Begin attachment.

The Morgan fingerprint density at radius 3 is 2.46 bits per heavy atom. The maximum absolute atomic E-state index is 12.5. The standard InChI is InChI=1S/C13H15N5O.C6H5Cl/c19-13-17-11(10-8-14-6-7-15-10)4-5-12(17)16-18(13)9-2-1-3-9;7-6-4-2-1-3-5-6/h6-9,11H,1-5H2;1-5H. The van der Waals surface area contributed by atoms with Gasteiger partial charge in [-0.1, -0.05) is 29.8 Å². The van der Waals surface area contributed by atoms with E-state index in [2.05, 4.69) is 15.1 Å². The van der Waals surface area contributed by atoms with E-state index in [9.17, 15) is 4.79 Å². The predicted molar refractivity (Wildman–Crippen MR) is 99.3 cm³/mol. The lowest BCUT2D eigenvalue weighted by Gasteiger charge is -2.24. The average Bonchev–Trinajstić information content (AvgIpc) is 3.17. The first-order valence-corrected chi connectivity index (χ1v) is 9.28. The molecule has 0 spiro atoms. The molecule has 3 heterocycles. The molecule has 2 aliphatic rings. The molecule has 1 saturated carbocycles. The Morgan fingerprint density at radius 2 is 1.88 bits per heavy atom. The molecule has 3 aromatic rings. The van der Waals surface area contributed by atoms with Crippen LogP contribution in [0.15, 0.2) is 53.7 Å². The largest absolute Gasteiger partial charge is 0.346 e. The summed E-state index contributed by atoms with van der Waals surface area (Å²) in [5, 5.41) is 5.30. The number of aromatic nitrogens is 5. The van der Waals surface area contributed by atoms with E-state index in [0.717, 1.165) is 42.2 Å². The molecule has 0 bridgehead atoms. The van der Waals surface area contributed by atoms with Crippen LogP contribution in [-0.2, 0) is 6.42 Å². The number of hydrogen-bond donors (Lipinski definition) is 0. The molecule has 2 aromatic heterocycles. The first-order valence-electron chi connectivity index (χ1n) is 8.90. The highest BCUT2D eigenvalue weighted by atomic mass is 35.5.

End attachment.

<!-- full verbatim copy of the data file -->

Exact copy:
The Morgan fingerprint density at radius 3 is 2.46 bits per heavy atom. The maximum absolute atomic E-state index is 12.5. The standard InChI is InChI=1S/C13H15N5O.C6H5Cl/c19-13-17-11(10-8-14-6-7-15-10)4-5-12(17)16-18(13)9-2-1-3-9;7-6-4-2-1-3-5-6/h6-9,11H,1-5H2;1-5H. The van der Waals surface area contributed by atoms with Gasteiger partial charge in [-0.1, -0.05) is 29.8 Å². The van der Waals surface area contributed by atoms with E-state index in [2.05, 4.69) is 15.1 Å². The van der Waals surface area contributed by atoms with E-state index in [9.17, 15) is 4.79 Å². The predicted molar refractivity (Wildman–Crippen MR) is 99.3 cm³/mol. The lowest BCUT2D eigenvalue weighted by Gasteiger charge is -2.24. The average Bonchev–Trinajstić information content (AvgIpc) is 3.17. The first-order valence-corrected chi connectivity index (χ1v) is 9.28. The molecule has 0 spiro atoms. The molecule has 3 heterocycles. The molecule has 2 aliphatic rings. The molecule has 1 saturated carbocycles. The Morgan fingerprint density at radius 2 is 1.88 bits per heavy atom. The molecule has 3 aromatic rings. The van der Waals surface area contributed by atoms with Crippen LogP contribution in [0.15, 0.2) is 53.7 Å². The largest absolute Gasteiger partial charge is 0.346 e. The summed E-state index contributed by atoms with van der Waals surface area (Å²) in [5, 5.41) is 5.30. The number of aromatic nitrogens is 5. The van der Waals surface area contributed by atoms with E-state index in [0.717, 1.165) is 42.2 Å². The molecule has 0 bridgehead atoms. The van der Waals surface area contributed by atoms with Crippen LogP contribution in [-0.2, 0) is 6.42 Å². The number of hydrogen-bond donors (Lipinski definition) is 0. The molecule has 2 aromatic heterocycles. The first-order valence-electron chi connectivity index (χ1n) is 8.90. The highest BCUT2D eigenvalue weighted by atomic mass is 35.5.